The President, Nana Addo Dankwa Akufo-Addo, has said persons who engage in illegal mining activities that destroy water bodies and forest reserves, “commit a monumental crime” against the state.
President Akufo-Addo insists that the menace should not be condoned by society in any shape or form.
The Commander-In-Chief of the Ghana Armed Forces was speaking at a sod-cutting ceremony for the construction of a new school complex for the Ghana School of Law in Accra on Wednesday, May 26, 2021.
President Akufo-Addo thus assured the citizenry that the government will not renege on its renewed commitment against the menace.
This says will be done decisively without political, ethnic, or religious considerations.
“Apart from the criminal violations of Act 703, the activities of such persons desecrate our environment, pollutes our water bodies, and endangers the lives of present and future generations of Ghanaians.”
“These are monumental crimes that should not be condoned in any shape or form. The devastation caused by this equipment is nothing short of evil, and we should not compromise in our efforts to protect our environment, forest reserves and water bodies,” Akufo-Addo said.
Meanwhile, he has also asked persons who are dissatisfied with the seizure and burning of their excavators and other mining equipment by members of the government’s ‘Operation Halt’ team to seek legal redress.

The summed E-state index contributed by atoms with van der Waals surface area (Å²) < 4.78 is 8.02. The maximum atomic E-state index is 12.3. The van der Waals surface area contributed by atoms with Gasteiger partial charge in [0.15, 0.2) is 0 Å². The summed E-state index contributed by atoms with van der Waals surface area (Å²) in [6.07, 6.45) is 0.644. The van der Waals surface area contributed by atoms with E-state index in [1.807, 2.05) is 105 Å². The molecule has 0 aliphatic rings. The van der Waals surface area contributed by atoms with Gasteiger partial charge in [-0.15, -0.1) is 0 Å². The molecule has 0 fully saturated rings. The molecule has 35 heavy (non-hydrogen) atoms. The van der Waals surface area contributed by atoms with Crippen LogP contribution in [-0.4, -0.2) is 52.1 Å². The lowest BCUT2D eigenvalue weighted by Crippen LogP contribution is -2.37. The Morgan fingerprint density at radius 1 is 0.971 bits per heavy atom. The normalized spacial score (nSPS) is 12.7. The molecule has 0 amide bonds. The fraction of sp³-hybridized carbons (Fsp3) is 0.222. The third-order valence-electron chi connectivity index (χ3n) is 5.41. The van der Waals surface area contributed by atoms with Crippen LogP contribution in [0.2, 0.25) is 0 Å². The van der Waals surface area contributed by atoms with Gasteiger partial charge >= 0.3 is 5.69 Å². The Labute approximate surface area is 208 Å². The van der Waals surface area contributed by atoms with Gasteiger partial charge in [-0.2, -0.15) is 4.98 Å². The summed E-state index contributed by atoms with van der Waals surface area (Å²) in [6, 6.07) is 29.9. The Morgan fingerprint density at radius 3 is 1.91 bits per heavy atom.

According to him, that is what rule of law is all about.
“I know there are some who believe that the ongoing exercise of ridding our water bodies and forest zones of harmful equipment and machinery is unlawful and in some cases harsh.”
“I strongly disagree, and I will advise those who take a contrary view to go to court to vindicate their position if they so wish. That is what the rule of law is all about,” Akufo-Addo added.
About the seizure and burning mining equipment
The Ghana Armed Forces has been deployed to various parts of the country to fight illegal small-scale mining affecting water bodies and forest reserves.
As part of their operations, the ‘Operation Halt’ taskforce has supervised the burning of various mining equipment including excavators and generators, but this activity has been widely condemned by some persons who believe the seized equipment could serve other useful purposes.
Some affected small-scale miners also claim they have documents backing their operations, and that they have been unfairly targeted; a situation that some fear could lead to the payment of judgement debts should such persons choose to go to court.